Made famous by the 1989 film Glory, the story of the all-black 54th Massachusetts Volunteer Infantry is one of courage, determination and sacrifice. Separate history from Hollywood and discover the real story of the Robert Gould Shaw and the men of the 54th Massachusetts.
Sunday, February 10 “We Shall be Wiped Out of Existence” – From Calamity to Crisis: Oliver O. Howard, Out of Chancellorsville and into Gettysburg- with Chuck Teague
One of the great debacles of the Civil War occurred at Chancellorsville, when Major General Oliver O. Howard’s 11th Corps was struck with such devastation by the Rebels he felt he “wanted to die.” It would not be long afterwards he would find himself on another battlefield where he said he thought he indeed would die when facing overwhelming enemy forces again. We will ponder what he expected, what he intended, and what he did, including lessons learned coming out of Chancellorsville and into Gettysburg.
Saturday, February 16 Burnside vs. Longstreet in East Tennessee: The Fall 1863 Knoxville Campaign with John Hoptak
Following his pivotal role in the Confederate victory at Chickamauga, in September 1863, General James Longstreet was sent north with 12,000 men into East Tennessee to contend with a Union force commanded by General Ambrose Burnside, with both sides vying for control of this critical region and especially the city of Knoxville. The campaign that followed, undertaken in the most wretched of conditions, witnessed Longstreet and his men utterly defeated while Burnside and his soldiers emerged triumphant, securing Knoxville and East Tennessee firmly for the Union. Learn more about this long overshadowed but critically important campaign with all its attendant battles.
Sunday, February 17 With Porter on the Mississippi – Union Naval Operations in the Vicksburg Campaign with Karlton Smith
Although Ulysses S. Grant deserves high praise for the success of the Vicksburg Campaign, it is often forgotten that the U.S. Navy played a critical role in helping him capture Vicksburg, and that to be successful Grant needed to forge a relationship and work closely with Admiral David Dixon Porter, the naval commander. Porter and Grant formed a winning combination that led to one of the Union’s greatest successes of the war.
Saturday, February 23 The Chancellorsville Campaign with Greg Mertz or Frank O’Reilly, Fredericksburg-Spotsylvania NMP.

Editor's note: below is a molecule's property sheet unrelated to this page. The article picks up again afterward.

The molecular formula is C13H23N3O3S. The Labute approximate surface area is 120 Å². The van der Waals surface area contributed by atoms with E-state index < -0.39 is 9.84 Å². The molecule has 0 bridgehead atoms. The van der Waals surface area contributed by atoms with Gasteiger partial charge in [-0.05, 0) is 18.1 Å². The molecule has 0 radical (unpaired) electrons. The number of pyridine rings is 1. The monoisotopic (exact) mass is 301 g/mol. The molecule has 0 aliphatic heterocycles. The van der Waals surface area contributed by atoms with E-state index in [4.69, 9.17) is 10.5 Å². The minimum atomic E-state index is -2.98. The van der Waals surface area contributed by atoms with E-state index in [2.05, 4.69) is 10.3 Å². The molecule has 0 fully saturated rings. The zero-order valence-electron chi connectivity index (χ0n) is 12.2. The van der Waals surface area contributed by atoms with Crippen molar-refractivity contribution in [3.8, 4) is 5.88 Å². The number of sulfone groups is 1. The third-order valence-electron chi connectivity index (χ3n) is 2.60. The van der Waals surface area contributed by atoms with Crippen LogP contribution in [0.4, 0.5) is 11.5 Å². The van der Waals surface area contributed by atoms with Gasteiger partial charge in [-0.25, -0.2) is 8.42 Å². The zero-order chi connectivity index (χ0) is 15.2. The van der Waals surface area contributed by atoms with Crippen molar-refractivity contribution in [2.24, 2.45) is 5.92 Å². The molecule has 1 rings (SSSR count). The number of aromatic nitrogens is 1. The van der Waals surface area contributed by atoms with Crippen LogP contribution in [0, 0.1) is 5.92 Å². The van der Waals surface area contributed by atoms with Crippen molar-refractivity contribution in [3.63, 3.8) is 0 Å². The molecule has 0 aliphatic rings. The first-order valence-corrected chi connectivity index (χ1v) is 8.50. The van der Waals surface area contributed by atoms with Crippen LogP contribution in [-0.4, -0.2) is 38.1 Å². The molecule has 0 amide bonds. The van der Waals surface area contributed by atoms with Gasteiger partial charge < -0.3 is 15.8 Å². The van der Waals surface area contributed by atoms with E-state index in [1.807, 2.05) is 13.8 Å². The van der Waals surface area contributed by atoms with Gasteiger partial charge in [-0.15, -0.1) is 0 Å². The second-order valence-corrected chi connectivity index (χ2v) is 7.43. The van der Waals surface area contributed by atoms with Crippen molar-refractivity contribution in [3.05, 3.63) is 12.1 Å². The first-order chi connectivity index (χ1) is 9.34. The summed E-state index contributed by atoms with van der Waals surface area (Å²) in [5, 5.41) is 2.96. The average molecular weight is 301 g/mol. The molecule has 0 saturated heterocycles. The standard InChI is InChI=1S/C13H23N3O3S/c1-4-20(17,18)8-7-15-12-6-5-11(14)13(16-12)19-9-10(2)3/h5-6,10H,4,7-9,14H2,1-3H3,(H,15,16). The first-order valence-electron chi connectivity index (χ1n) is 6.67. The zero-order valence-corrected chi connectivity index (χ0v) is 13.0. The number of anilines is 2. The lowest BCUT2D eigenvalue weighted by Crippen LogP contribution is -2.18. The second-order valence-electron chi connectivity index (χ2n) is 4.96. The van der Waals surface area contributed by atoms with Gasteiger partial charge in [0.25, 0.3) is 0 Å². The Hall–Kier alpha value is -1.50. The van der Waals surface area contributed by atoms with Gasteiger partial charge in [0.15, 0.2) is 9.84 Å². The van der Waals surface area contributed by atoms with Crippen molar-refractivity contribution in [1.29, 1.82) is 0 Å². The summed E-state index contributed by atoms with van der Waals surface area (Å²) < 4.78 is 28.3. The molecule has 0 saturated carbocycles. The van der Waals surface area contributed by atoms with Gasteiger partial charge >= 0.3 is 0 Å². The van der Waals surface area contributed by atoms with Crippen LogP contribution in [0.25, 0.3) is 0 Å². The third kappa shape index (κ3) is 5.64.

The Chancellorsville Campaign began with great promise on April 30, 1863 for Joe Hooker and the Army of the Potomac. Six days later, after the bloodiest fighting yet seen in the war, Hooker and his army were in retreat and Robert E. Lee and his Army of Northern Virginia had achieved Lee’s most remarkable victory.
Sunday, February 24 Gettysburg Redeemed: Bristoe Station, Mine Run, and the Fall Campaigns of 1863 with Dan Welch
For Robert E. Lee, Gettysburg marked the end of a string of strategic and tactical victories with a bloody and discouraging defeat. And when General George G. Meade and his Army of the Potomac failed to destroy the Rebel army during its retreat, its tactical success at Gettysburg lost much of its luster. Both commanding generals tendered their resignations. Both were rejected. Would either of these generals find redemption in the coming fall campaigning?
Saturday, March 2 – Second Battle of Winchester – “The Thermopylae of my Campaign” with Matt Atkinson.
Richard Ewell’s debut as a corps commander came against General Robert Milroy’s 6,900 man Union garrison at Winchester. The ensuing battle opened the door to Pennsylvania.
Sunday, March 3 (Ford Education Center) If Walls Could Talk with Angie Atkinson
Nestled behind Cemetery Ridge in 1863 was an unassuming white farm house owned by Lydia Leister. Within this one room structure, decisions were made that determined the fates of armies and men, and information became the crux on which those decisions were made. However, controversy would soon follow and questions arose debating their soundness. What happened within those four walls, and how did it affect the men upon whose shoulders those burdens fell?
Saturday, March 9 (Ford Education Center) Pickett’s Charge Explained Logically with Troy Harman
The story of Pickett’s Charge is so steeped in mythology that a logical rendering of what happened on July 3, 1863 is difficult to comprehend. This lecture will engage in the tricky task of separating symbolic truth from real time events; of demystifying and de-fanging the allegorical other-world of high water mark in favor of rational revelation.
Sunday, March 10 (Ford Education Center) The greatest amount of human suffering known to this nation since its birth: The Fields of Gettysburg Through the Eyes of Battlefield Surgeons with Barbara Sanders.
The third and final installment of the story of the medical corps in the Civil War, this lecture will explore the improved system of transport, supply and treatment as established by the time of the Gettysburg campaign and battle, and will look at the fields on the evenings of June 30, July 1,2,3 and 4 from the perspective of a Union Army surgeon – Barbara Sanders